Andrew McCutchen’s Injury is a Huge Blow

In 2013, Andrew McCutchen was the best player in the National League, and he was rewarded with the NL Most Valuable Player award. In 2014, he and a few others are essentially even for the title of “best NL player,” non-pitcher division, at least among those who were healthy and not on awful teams. (Caveats included because Troy Tulowitzki has been outstanding, but doesn’t have much impact on the pennant race, is on the disabled list and has almost no chance of winning the MVP.) Combine the two years, and he’s easily been the best that the National League has to offer, and although the defensive metrics don’t seem to like him as much this year, he’s out-performing his 2013 on offense, thanks to some additional power.

On Sunday, he injured his left side, with scary statements like “he needed help from someone else to just zip up the travel bag at his feet” tossed around; he’s likely to be placed on the 15-day disabled list, and could miss several weeks in total. At the time this was all coming out before Tuesday’s loss to Miami (note: this was mostly written before the loss and not updated since the idea is to include McCutchen’s full absence, not one game into it), the Pirates were 1.5 games out of first place in the NL Central, but still only in third, since the Cardinals are in second ahead of them. They were a half-game behind the Giants for the second wild card spot, and just 1.5 games ahead of Atlanta in that chase.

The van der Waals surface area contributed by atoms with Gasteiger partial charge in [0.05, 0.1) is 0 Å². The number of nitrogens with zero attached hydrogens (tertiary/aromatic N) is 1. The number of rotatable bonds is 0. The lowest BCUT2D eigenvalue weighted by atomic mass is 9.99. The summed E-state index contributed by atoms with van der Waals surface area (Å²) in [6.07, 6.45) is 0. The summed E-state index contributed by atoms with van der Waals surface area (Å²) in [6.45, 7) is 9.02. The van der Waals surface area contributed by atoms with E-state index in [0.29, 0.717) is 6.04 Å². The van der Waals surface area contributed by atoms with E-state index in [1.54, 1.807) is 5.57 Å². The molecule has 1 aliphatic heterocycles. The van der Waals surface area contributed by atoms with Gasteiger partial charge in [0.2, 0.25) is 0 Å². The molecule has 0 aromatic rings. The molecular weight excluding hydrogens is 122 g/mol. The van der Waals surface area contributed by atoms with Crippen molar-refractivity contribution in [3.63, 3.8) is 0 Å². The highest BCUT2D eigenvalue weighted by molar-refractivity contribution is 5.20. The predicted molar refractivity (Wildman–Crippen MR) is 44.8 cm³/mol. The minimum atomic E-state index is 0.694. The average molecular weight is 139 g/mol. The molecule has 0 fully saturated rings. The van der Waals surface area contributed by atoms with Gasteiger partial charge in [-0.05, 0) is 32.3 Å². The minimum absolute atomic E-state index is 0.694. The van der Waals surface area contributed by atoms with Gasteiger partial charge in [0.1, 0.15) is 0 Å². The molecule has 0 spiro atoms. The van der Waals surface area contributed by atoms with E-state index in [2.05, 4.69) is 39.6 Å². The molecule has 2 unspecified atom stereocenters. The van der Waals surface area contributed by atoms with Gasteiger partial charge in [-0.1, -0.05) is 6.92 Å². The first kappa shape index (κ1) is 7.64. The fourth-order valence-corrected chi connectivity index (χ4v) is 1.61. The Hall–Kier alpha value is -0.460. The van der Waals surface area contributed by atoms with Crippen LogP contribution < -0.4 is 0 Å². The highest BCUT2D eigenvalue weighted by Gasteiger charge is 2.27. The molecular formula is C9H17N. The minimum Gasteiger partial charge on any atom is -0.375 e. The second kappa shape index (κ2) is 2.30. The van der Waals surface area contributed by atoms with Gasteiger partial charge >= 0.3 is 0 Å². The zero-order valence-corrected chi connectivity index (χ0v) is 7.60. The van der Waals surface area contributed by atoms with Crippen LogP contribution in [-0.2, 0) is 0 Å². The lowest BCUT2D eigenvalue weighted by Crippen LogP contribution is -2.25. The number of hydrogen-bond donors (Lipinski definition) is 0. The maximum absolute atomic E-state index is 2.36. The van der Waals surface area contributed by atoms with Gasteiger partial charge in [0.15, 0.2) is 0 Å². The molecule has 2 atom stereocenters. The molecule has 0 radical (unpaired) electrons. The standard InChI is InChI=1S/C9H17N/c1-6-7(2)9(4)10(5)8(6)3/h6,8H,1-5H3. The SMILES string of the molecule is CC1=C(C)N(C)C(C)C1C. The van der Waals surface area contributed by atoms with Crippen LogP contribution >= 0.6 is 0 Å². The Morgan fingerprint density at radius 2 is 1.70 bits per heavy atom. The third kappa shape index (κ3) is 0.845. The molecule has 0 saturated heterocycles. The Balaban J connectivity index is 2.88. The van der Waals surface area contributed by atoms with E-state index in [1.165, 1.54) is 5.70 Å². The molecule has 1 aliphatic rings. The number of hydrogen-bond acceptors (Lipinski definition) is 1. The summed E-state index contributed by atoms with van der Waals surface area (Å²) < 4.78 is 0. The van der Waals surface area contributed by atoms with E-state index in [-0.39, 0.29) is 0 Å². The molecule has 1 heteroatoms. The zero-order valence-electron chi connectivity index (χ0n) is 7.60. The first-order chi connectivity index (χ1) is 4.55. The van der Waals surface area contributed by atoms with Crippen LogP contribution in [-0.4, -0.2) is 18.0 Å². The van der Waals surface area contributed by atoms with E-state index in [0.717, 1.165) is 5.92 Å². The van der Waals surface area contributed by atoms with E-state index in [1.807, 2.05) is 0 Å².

Wins could not be more valuable to the Pirates than they are right now, and they just lost one of the five best players in the game. This is really, really bad.

But how bad? We’ll get to that in a second, because it’s clear that no one can write a story on McCutchen’s injury without at least touching on the events that led up to it. The short version, for those who spent their weekend not following the immature acts of tough guy ballplayers: On Friday, up 9-4 in the ninth inning, Pittsburgh’s Ernesto Frieri hit Paul Goldschmidt in the hand, fracturing a bone and likely ending Goldschmidt’s season. Frieri has been atrocious this season, and with no known bad blood between the teams, almost certainly did so unintentionally. The next night, in one of the more cowardly acts you’ll ever see, the Diamondbacks waited until a four-run deficit in the ninth and a 2-0 count — after an outside slider — to put a 95 mph Randall Delgado pitch into McCutchen’s spine.

On Sunday, McCutchen played into the eighth, hitting a game-tying sacrifice fly. He then immediately grabbed his side, to the point that Pedro Alvarez and a trainer had to help him down the stairs from the dugout:

mccutchen_injured

In the original draft of this post, this portion talked about how it was at least plausible that being hit in the back one night and coming up with a strained oblique (which is what this really looked like) the next night could be unrelated. We could infer, but not say for sure. Pirates fans could be angry at the Diamondbacks, but no one could be certain. Now, it’s come out that McCutchen actually fractured a rib — he has  *deep breath* “an avulsion fracture involving the costochondral cartilage of the left 11th rib” — and so what can I say other than: Have at it, Pittsburgh. It certainly seems like your season has been irreparably altered by a gutless act from a terrible team with a bad reputation, even if there’s at least some opinions that say otherwise.

Anyway, regardless of the cause, the Pirates now need to try to win without their best player for some amount of time, but this is where it gets complicated, because we don’t yet know how much time. The Pirates haven’t even placed him on the DL yet, instead activating Starling Marte and placing Pedro Alvarez on the bereavement list. Every rib injury is different, as is each player, so it’s a bit difficult to try to speculate here.